Even though my husband must get out each day as an essential worker, we are taking as many precautions as possible during this horrible pandemic. He is “suited up” with protective gear while he is working. Since we are both in “high risk” categories due to our age and his underlying medical conditions, we avoid getting out and going places other than his work and necessary health appointments.
We aren’t going to do much for Christmas this year. Instead of a tree and festive lights, we have our “Father Christmas” standing guard in the corner over the foil-wrapped presents for the grandchildren and great-grandchildren.
I’ve added to the holiday spirit by painting Christmas cards for family and friends, and on my last online “grocery” order, I added in a few acrylic paints — snow white, bright red, and crisp green. As long as I’m playing around with fluid art, I might as well do it in Christmas colors, right?
As I continue to learn more different pouring methods for acrylics, I’m having fun trying them out. I recently learned to do “puddle pours”, and that seemed like a good method to use for my Holiday Spirit paintings. Here is my first:
I’m finding it difficult to get good photographs of the acrylic pourings, but I was pleased with this one for two reasons: (1) my colors came through without too much “muddiness” and (2) I was able to actually get a few cells developing in this one, although you probably can’t see them in the photo.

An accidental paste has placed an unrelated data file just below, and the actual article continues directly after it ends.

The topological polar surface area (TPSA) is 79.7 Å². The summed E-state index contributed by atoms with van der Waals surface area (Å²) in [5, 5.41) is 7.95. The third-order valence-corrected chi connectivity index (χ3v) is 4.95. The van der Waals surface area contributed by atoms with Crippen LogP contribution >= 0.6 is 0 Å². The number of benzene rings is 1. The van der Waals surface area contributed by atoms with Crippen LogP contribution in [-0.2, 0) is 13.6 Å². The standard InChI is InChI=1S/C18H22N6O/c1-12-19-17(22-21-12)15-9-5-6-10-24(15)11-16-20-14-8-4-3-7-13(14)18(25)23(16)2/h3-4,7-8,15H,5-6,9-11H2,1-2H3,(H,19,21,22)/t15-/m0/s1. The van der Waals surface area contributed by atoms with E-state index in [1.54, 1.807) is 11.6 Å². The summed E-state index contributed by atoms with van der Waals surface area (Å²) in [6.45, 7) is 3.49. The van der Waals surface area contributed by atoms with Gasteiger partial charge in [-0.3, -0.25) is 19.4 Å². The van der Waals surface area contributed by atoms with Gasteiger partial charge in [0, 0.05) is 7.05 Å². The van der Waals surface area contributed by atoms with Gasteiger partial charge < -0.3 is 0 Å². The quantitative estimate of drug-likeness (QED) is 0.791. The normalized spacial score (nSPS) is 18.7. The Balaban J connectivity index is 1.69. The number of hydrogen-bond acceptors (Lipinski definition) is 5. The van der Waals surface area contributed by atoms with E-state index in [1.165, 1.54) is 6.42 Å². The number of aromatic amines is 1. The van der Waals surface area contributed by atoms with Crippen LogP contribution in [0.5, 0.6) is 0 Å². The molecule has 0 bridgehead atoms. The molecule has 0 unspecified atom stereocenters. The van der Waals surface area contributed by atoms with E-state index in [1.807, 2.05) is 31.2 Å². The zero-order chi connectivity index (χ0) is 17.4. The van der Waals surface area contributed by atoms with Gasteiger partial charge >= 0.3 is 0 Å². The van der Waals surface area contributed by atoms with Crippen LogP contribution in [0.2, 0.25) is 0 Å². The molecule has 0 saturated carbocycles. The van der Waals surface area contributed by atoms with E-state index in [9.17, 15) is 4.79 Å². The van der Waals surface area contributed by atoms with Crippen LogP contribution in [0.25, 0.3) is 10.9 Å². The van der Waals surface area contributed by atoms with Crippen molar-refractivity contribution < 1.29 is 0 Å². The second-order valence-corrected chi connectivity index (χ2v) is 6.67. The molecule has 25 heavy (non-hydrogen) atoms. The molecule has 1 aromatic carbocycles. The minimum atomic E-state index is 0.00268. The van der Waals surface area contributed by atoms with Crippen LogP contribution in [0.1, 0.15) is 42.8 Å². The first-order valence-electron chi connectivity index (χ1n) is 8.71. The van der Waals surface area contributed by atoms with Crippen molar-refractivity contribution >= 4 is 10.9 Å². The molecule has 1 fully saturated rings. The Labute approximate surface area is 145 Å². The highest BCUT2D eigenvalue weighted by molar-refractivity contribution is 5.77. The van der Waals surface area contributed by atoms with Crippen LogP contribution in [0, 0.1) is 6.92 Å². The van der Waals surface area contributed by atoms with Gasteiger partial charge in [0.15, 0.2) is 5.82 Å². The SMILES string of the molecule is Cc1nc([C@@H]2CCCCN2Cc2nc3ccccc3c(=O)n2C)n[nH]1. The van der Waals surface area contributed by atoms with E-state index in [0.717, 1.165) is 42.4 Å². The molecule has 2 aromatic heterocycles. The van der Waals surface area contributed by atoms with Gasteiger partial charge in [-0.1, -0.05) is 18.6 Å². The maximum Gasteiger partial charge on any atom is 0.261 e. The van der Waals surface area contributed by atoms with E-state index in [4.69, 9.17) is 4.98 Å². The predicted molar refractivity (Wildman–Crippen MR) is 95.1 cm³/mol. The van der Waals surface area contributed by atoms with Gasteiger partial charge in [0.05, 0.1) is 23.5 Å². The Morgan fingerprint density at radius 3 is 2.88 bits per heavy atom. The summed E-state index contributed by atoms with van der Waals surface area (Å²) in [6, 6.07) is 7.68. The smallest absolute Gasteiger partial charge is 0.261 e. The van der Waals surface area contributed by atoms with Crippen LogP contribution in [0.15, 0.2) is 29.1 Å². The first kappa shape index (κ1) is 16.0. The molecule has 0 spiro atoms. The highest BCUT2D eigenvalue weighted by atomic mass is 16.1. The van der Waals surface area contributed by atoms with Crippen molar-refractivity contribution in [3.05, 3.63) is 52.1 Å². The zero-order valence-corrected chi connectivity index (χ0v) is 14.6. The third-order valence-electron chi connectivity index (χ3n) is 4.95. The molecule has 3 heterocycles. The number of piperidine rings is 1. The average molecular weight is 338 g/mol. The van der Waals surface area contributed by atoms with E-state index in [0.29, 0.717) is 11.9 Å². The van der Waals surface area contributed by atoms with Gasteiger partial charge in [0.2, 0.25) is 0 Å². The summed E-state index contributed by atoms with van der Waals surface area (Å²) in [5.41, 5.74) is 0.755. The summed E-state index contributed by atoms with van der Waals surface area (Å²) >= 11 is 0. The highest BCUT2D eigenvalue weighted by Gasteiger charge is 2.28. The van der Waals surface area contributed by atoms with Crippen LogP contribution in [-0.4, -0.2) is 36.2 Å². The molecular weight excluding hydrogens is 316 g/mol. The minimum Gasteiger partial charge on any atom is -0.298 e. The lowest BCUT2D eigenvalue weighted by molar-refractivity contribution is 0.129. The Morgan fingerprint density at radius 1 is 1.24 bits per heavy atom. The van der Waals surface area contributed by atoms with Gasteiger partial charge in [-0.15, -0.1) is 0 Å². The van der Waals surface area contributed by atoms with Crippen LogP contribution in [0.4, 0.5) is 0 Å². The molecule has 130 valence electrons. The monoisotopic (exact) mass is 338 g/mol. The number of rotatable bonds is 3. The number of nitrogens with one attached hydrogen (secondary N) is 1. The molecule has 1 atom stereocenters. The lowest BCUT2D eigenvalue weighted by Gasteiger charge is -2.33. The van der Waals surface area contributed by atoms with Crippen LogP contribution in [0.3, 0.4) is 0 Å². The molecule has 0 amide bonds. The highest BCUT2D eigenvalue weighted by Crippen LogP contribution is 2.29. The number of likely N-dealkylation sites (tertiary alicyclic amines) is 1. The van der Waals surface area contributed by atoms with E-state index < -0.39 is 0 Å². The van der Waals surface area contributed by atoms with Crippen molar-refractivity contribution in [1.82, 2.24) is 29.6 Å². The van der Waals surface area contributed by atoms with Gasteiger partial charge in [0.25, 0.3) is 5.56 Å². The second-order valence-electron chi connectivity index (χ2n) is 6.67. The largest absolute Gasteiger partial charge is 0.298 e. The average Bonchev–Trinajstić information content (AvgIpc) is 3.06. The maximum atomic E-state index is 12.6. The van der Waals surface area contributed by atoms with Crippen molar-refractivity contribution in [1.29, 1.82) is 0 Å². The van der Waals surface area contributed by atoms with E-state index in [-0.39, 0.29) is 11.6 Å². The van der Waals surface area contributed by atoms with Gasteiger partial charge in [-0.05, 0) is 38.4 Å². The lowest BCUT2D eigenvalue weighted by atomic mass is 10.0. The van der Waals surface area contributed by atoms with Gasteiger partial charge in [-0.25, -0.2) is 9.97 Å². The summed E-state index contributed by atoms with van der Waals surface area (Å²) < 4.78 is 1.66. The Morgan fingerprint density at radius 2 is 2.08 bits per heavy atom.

What is a “puddle pour”?
It involves keeping each paint color separate rather than mixing them into a single cup. To each cup, I added flow medium and a few drops of silicon oil. I added the flow medium first, I should point out, and mixed it with my paint. Afterward, I dropped in the silicon oil.
Once all the paint cups have been prepared, you simply pour them into puddles on the canvas. I began with green and laid out several puddles of color. Next, I poured white puddles over the green, and then I finished by adding red puddles.
At this point, the paint was beginning to spread. I tilted and turned a bit, trying to ensure that the entire 10 x 10 canvas was covered.
I can’t say that it’s an awesome acrylic pouring, but I can say that I’m feeling more comfortable with this fluid art medium. I can say, too, that I’m having fun playing with different colors and different ways to pour the paint and move it around.
My second Christmas “puddle pour” had a few strings attached — quite literally. Before pouring out my puddles, I criss-crossed the canvas with several pieces of string. Once I had all the paint poured from the cups, I pulled the strings in different directions to somewhat influence the flow of the paint. I can’t say that I was especially successful with my “manipulation” — I guess I’m not very good at pulling strings!
Here is the second pour:
Again, the photo isn’t very good, but you can get an idea of how I tried to move the puddles of colors around.
And, finally, my third “Colors of Christmas” puddle pour… well, it ended up to be a disaster. My original intent was to do the pour and then use an old comb to make different marks. After I got to the studio, I couldn’t find the old comb — it later showed up in the pocket of the sweater I’d taken off and hung over the chair — so I just played around with old brushes and sticks and just made a mess of my colors. In addition, I failed to mix enough paint, so that created additional problems.
Another bad photo, but here’s the awful Christmas Colors #3:
I seem to get worse with each pouring I try! At the same time, despite my disasters — or maybe because of them — I’m learning a lot about acrylic pouring. This first trio of Christmas Colors may not be bright and beautiful, but they still have a festive air about them. I’ll have them setting out here in the studio through the holiday season, and I’m hoping all your days will be merry and bright!